Vermont is currently in a three-year contract with some for-profit prisons and this week in the legislature, Burlington legislator Barbara Rachaelson argued that we should work towards not renewing that contract. However, the Committee on Corrections and Institutions was hesitant to jump on board with this proposal. There is a serious space shortage in Vermont when it comes to finding a bed for each prisoner in the state. This ongoing issue has pressured officials to find available beds and to find them quickly. New York, New Hampshire, and Massachusetts have all refused to accept Vermont prisoners into their jails though they do have sufficient space for them.
Burlington, February 3—The City of Burlington’s Divestment Committee held a public forum on Wednesday to discuss fossil fuel divestment. Local activists, UVM students, and community members voiced their support of the issue. Comments were received favorably by committee chair Selene Colburn and members Ben Rinehart and Kurt Wright. The city appointed the committee in 2014 to study the feasibility of divesting the Burlington Employee Retirement System (BERS) from fossil fuels and to create a process by which future divestment requests from citizens could be addressed by city officials. Burlington recently withdrew its pension fund of about $150 million from the Vermont Pension Investment Committee (VPIC) due to high management fees and suboptimal stock performance.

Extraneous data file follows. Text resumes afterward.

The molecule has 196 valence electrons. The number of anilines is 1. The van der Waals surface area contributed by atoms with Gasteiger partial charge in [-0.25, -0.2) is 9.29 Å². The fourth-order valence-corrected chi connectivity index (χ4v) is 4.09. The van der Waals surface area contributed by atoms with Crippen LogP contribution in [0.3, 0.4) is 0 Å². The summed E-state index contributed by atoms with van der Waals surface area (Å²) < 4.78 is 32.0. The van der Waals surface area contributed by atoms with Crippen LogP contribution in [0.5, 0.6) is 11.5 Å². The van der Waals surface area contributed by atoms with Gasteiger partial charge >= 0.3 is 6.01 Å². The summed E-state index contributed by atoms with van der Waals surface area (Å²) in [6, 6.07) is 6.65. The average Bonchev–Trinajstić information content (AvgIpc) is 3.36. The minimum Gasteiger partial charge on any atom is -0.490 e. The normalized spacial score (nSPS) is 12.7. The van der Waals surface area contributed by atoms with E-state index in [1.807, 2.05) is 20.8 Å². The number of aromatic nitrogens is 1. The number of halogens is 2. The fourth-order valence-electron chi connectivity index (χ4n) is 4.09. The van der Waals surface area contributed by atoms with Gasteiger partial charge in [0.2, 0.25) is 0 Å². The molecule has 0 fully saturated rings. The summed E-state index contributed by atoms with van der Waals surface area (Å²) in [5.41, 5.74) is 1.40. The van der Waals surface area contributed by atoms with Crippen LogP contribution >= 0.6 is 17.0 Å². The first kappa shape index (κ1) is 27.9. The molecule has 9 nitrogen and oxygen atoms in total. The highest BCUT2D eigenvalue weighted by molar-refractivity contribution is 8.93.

Montpelier (Feb. 2): The Senate Finance Committee heard testimony today from members and leaders of the Vermont Citizens Advisory Committee (VTCAC) on Lake Champlain’s future. They were adamant about the need for a greater increase in funding from the current $5 million to $25 million. The VTCAC members were upset over the passage of Act 64, Vermont’s Clean Water Act, last year without any proper source of funding. The requested that the state must “Establish new, immediate, perpetual, and dedicated funding sources for the Clean Water Fund.” Senator MacDonald responded quickly by stating they should have fought harder during the last legislative session because “it doesn’t get easier to fund a bill once it’s passed.” The VTCAC proposed an income tax of $1 per person per week to fund the need for necessary improvements to the wastewater infrastructure of Vermont.